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What's the Right Choice of Footwear for Those with Knee Arthritis? Experts are Flipped and Flopped on the Issue!

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Bones & Joints related image Photo: Getty Images

Nothing beats warm spring and summer days that just beg you to sit back, relax, and ditch the heels and uncomfortable career footwear in favor of the barefoot look or at least a pair of fashionable flip flops. This time of year all but requires the ceremonial unveiling of those casual shoes of summer that almost make you feel as if you are going barefoot. Nothing feels better than wearing, well, almost nothing on your feet! However, while those “non-shoes” as I call them are most definitely comfy, how do they measure up as practical foot wear? After all, they don’t seem to offer much in the way of support and stability.

Contrary to popular opinion, flip flops may actually be of some benefit to your skeletal structure, especially if you suffer from knee pain related to arthritis. Studies have shown that wearing flat, flexible shoes may actually reduce the stress placed upon the joints, keeping you more comfortable than the typical clogs or athletic shoes that tout stability features.

In a 2010 study, experts at Rush Medical College in Chicago have suggested that going barefoot is actually good for the knee load, and an in effort to determine if different shoes have varying effects on the knees, this group of researchers compared four types of shoes with going barefoot.

What surprised them is that the shoes typically recommended for patients with knee arthritis, like the stability shoes and clogs, actually produce the highest load on the knees.

The four types of shoes studied were clogs, an athletic shoe, flat walking shoes, and flip-flops. This study was supported by the National Institutes of Health. The researchers measured what is referred to as a knee adduction moment, which essentially measures the extent of the force on the knee as you walk.

The results indicated that while flat walking shoes, going barefoot or wearing flip-flops all produced the same load on the knee, the clogs and stability shoes had a 15 percent greater load.

While these results are preliminary in nature, they do suggest that the flatter, more flexible footwear may decrease loads on the knee compared to shoes that are less flexible and have higher heels. Overall, flatness and flexibility seem to have the greatest impact in the reduction of load on the knees.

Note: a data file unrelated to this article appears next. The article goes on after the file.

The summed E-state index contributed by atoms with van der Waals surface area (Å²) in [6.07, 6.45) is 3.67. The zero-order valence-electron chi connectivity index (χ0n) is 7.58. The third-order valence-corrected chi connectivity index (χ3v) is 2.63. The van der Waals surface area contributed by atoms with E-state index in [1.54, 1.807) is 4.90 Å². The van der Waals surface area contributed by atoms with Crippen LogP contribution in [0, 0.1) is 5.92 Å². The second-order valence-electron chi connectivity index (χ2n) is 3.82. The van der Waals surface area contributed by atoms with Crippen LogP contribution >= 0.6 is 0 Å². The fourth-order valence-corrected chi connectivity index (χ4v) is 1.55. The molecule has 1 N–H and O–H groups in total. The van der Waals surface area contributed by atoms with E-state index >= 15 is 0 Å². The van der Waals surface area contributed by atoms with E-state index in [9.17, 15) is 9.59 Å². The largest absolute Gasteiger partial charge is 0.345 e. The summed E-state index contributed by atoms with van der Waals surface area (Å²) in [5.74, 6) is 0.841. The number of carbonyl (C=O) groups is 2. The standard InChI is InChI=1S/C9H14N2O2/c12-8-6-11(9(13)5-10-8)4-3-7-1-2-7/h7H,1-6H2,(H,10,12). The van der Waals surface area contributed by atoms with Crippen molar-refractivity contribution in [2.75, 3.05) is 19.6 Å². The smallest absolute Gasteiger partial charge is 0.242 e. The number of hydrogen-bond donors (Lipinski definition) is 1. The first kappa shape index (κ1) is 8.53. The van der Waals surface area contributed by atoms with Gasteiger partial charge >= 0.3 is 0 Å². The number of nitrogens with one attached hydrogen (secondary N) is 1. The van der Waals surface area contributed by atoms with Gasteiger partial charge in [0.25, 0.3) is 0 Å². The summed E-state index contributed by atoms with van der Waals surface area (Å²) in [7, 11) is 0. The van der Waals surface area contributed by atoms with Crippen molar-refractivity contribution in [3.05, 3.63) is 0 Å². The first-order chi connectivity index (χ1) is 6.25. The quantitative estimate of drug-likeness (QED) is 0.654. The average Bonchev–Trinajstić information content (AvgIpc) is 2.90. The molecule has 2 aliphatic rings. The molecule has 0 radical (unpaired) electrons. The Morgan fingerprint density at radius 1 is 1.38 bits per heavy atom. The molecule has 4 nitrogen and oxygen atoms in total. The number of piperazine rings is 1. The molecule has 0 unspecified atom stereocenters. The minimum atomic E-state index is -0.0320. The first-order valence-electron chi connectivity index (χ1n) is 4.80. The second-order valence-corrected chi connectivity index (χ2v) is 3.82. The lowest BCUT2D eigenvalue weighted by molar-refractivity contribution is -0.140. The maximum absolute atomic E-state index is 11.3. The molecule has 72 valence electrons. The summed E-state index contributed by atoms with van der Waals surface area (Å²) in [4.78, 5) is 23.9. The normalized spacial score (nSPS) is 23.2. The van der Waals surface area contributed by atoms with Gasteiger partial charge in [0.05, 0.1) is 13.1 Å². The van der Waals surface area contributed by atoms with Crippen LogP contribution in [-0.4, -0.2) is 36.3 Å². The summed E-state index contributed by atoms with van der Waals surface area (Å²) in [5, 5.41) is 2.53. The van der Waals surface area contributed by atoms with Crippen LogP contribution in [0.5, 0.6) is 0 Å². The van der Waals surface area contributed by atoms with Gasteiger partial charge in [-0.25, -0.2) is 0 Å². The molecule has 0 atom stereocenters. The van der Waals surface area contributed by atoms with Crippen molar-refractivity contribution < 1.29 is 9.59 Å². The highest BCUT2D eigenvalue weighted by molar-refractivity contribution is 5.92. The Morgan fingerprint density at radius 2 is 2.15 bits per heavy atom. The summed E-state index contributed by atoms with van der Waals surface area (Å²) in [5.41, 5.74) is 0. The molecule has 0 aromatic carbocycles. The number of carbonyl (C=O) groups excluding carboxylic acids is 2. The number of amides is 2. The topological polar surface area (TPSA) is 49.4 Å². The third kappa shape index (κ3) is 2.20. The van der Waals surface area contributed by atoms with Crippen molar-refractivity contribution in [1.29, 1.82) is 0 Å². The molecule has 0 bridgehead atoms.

The researchers do not intend to advocate continual use of flip-flops, citing that a flat walking shoe would be a better choice, as those do provide more walking stability and minimize the risk of falling.

Other researchers found these results to be surprising. Jeffrey A. Ross, DPM, MD, spokesperson for the American College of Sports Medicine and chief of the diabetic foot clinic at Ben Taub Hospital in Houston, Texas, actually expected the running shoe to be the best option for those suffering from knee arthritis.

In spite of the study results, this podiatrist is still inclined to recommend a low heel running shoe with a flexible sole to his patients as opposed to flip flops as well as flat footwear, noting that individuals who do suffer from arthritis in the knees should wear shoes that bend easily, resulting on reduced stress at the front of the foot. Even a neutral athletic shoe, one without the added features of motion control or stability, might also lighten the load on the knees.

Footwear choices for individuals struggling with knee arthritis are essentially one of trial and error. What works for one person might not produce the same results for another person, and even though flip flops tend to reduce the overall load on the knee, they offer little in the way of support, and for an older person with knee arthritis, this could result in a loss of balance and could increase the risk of falling down, resulting in further injury.

As for me, flip flops will never be an option. Why? As a lifelong runner, I have the most hideous feet. The miles I have logged on the roads have resulted in lost toe nails and a couple of hammer toes. Not even the most competent pedicure specialist could make my feet look good in flip flops. Therefore, I am the one in the summer with the tan line right above the ankle.

(Information for this article was found at http://arthritis.webmd.com/news/20100329/flip-flops-flat-shoes-best-for-arthritic-knees and at http://www.medicinenet.com/script/main/art.asp?articlekey=114828)

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We value and respect our HERWriters' experiences, but everyone is different. Many of our writers are speaking from personal experience, and what's worked for them may not work for you. Their articles are not a substitute for medical advice, although we hope you can gain knowledge from their insight.